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Re: Clarified muddy thoughts

Hello all!

IMHO, IMHO, IMHO.  There. Just stick those in wherever you want in the
following note, please :)

First, my definition of mud is a relatively loose, extremely fine and, of
course, very wet material.  In this case, I think we are speaking about a
mud with a high level of organic material in it as well.  I suspect the most
difficult problem to overcome with a 100% mud substrate would be maintaining
water circulation over the surface of the substrate.

In a reasonbly deep lake or pond, the bottom layers of water can be and
usually are anoxic or anaerobic since the water is in constant contact with
the substrate which is extremely high in decomposing organics, and does not
circulate.  The surface of the lake is oxygenated and circulated by wind and
temperature differentials, and the shallows have this fresh water constantly
but gently pushed over them.  When we "cut" a piece out of this picture in
the form of an aquarium with little or no circulation and mud substrate, the
portion of the lake being duplicated is the anaerobic depths.
Unfortunately, in an aquarium it would be very difficult to emulate the
constant, gentle flow of oxygenated water that the shallow areas of these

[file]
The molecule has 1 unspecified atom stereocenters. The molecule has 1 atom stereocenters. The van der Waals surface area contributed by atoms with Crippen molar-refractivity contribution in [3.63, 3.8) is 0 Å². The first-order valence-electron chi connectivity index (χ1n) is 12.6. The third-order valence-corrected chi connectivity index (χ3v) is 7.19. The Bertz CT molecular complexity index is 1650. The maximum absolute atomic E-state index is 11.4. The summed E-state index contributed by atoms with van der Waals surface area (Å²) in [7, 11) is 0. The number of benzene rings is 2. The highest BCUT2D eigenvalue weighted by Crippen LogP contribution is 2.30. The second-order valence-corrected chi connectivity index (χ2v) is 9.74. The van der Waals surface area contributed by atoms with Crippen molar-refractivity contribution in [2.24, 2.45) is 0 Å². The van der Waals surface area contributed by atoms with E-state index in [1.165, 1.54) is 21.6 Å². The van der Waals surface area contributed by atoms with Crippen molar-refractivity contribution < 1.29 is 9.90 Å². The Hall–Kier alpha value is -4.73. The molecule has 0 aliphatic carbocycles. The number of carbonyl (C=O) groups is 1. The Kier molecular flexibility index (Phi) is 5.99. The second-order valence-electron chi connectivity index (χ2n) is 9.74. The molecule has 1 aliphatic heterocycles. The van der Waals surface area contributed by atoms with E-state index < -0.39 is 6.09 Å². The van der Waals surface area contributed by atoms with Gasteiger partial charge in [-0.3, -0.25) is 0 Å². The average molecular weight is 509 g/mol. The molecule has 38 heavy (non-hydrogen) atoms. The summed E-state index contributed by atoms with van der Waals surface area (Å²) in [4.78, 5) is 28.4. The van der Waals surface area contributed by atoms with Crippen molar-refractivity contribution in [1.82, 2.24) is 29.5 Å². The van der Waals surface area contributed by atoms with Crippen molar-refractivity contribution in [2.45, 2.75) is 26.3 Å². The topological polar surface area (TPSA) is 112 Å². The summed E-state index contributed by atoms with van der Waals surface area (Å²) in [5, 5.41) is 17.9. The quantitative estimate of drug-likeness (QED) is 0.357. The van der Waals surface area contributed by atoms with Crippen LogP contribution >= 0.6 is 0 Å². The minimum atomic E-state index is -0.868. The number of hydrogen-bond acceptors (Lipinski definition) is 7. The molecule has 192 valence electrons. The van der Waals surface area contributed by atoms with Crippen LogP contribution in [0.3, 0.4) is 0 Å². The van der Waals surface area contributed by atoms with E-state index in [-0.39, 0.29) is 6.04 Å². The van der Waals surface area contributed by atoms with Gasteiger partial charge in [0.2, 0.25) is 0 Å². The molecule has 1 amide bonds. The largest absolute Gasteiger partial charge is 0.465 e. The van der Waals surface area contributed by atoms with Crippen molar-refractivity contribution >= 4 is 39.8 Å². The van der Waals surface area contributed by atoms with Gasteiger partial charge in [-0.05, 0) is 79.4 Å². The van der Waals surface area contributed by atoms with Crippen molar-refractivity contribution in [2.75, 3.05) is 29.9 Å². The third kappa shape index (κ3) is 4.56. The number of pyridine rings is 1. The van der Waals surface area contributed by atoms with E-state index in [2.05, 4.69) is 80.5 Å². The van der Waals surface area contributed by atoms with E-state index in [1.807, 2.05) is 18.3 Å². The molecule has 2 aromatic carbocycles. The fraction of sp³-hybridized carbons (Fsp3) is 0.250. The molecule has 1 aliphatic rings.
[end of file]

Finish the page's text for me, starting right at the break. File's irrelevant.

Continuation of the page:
lakes and ponds receive, without creating excessive amounts of turbulence
which would disturb the substrate and cause the fine, silty material to
enter the water column, and covering the leaves of the plants.  Once the
plants have grown in, the roots and low-growing plants can protect the mud
layer to some degree,  but the problem is getting to that point.

With a good flow of oxygenated, fresh water across the mud, the
heteromorphic bacteria (is this right? Let's just say "Wee-Beasties") in the
soil which break down the organic material and create ammonia can do their

This is the reason we have ended up with the compromise of blending various
materials with the lower layers of the substrate, and protecting them with
upper layers of "mud-free" gravel or sand.  Most of us beginners also choose

a nutrient limited, low organic material for our substrate, giving us more
control of those levels since we are not dealing with the thousands of
gallons of water available in a pond or lake.

FWIW :-)